Our Franciscan tradition calls us to maintain the spirit of Francis especially in suffering. In the Rule of the First Order of St. Francis (and also in the Rules of the other Franciscan religious groups) there is great emphasis on Fraternal charity to the sick and infirm. Whole friaries have been set up especially to accept the aging friar who can no longer maintain a 10-12 hour day because of reasons of health and age. In the sense of fraternal life, these special houses are no different from any other friary, except that they are for "retirees." In the Secular Franciscan Order, the sisters and brothers pray daily for those who cannot get to meetings because of health issues and geriatric problems.
This fraternal charity extends to prayers and deeds that reach into eternity, because Franciscan Perfection is our goal - and the culmination is entry into the intense love of God, the full vision and embrace of Our Lord.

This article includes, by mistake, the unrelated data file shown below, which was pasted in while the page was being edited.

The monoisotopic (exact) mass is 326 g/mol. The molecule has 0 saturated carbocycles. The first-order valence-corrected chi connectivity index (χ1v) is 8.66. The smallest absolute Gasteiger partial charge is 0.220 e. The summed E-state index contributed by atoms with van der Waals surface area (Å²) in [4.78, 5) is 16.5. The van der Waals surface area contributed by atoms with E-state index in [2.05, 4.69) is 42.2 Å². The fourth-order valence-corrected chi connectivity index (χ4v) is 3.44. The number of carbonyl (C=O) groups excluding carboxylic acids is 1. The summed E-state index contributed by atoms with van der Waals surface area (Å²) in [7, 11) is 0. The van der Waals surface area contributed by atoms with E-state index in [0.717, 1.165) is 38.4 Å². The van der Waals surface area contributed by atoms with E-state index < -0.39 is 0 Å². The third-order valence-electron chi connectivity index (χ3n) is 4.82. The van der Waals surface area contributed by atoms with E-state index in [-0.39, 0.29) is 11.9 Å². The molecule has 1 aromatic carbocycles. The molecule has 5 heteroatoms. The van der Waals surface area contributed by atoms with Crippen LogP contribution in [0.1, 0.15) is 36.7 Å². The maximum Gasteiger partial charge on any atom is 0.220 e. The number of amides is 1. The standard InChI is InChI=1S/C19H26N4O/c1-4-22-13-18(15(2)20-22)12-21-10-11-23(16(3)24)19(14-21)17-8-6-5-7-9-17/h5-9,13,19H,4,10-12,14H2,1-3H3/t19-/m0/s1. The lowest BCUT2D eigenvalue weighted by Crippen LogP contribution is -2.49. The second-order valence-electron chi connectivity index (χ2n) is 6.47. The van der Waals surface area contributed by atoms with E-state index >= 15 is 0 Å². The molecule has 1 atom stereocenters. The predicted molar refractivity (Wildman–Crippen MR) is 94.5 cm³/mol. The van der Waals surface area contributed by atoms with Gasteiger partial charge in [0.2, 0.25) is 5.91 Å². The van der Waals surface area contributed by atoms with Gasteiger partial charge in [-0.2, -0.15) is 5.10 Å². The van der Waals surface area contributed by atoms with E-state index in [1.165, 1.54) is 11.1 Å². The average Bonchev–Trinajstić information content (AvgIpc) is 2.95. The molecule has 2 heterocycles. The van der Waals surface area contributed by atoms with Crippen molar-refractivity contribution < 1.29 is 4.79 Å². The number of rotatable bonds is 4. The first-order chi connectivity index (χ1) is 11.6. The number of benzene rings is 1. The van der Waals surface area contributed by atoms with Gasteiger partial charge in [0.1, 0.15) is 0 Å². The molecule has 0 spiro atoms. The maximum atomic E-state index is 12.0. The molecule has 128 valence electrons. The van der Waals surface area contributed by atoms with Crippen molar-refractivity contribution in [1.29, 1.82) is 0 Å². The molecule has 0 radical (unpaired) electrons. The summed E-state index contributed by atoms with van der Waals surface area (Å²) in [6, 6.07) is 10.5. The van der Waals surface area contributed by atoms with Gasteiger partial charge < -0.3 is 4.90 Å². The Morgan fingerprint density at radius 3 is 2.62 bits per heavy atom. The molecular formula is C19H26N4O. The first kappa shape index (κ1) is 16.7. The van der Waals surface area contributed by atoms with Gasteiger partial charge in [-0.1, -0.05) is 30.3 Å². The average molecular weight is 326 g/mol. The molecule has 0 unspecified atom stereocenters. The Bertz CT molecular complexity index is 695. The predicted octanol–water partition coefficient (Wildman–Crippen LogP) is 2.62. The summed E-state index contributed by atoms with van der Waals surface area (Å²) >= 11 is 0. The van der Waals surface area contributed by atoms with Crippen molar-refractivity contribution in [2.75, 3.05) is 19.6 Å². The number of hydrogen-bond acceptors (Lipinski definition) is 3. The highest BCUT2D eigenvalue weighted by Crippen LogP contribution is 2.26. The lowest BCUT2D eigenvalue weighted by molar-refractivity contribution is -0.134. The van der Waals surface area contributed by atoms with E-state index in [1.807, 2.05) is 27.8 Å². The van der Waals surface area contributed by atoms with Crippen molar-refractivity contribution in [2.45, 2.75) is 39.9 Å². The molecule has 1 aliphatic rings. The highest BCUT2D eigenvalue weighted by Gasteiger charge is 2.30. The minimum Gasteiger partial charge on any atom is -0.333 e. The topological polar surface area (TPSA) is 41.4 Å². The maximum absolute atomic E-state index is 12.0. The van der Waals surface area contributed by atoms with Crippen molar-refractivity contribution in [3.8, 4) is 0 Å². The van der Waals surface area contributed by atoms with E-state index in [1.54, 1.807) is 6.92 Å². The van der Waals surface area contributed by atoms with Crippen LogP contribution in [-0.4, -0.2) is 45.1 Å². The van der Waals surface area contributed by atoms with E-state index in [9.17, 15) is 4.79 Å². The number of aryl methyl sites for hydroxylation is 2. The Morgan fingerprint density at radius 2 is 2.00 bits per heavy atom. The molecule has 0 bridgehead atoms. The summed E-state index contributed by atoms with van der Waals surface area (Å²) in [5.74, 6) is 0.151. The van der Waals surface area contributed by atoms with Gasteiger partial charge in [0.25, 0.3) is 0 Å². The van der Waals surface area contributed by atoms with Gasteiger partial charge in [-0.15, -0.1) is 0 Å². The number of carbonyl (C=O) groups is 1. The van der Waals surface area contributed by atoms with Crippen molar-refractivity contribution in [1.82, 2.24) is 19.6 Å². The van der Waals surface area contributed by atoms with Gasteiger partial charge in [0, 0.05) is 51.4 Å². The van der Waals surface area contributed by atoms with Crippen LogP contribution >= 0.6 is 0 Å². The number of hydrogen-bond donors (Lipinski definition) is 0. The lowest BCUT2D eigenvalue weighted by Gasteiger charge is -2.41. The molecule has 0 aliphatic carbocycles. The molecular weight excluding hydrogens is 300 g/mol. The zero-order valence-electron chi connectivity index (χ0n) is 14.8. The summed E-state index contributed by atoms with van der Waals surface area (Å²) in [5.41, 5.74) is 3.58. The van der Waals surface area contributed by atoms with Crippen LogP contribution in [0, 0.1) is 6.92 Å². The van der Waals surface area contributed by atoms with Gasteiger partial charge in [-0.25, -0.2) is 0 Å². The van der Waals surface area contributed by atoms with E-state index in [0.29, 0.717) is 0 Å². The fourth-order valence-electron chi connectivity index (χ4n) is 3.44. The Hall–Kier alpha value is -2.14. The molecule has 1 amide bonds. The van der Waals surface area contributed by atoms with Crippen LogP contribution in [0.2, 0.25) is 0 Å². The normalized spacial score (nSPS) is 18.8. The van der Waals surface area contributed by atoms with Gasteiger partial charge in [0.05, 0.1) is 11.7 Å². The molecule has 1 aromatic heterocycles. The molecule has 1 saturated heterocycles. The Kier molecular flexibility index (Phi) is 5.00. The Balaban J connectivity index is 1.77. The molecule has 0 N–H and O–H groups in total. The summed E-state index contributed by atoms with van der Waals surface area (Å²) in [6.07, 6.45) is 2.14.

Repair My Church. One of the greatest experiences in the life of St. Francis of Assisi occurred when God told him: "Francis go and repair my Church which you see is wholly in ruin." Francis took this to mean the little Church of San Damiano, which was indeed in need of repair. But Our Lord meant the general state of the Church. Not the building but the Body of Christ. And, we are still broken. There is constant need to "Repair My Church." Now it is our turn as Franciscans to seek to repair His Church! That can be done through strict adherence to the Rule of St. Francis and the laws of the Catholic Church. Christ is the Soul of the Apostolate. "On one occasion when Francis became discouraged, Christ said to him, "Tell me, you simple and ignorant little man, why do you grieve so when a brother leaves the Order and the brothers do not follow the way I showed you? Tell me, then who has founded this community? Who converts them to penitence? It is Christ alone who is the missionary. He works through us, and he succeeds only to the degree that he can create his life in us first.¹"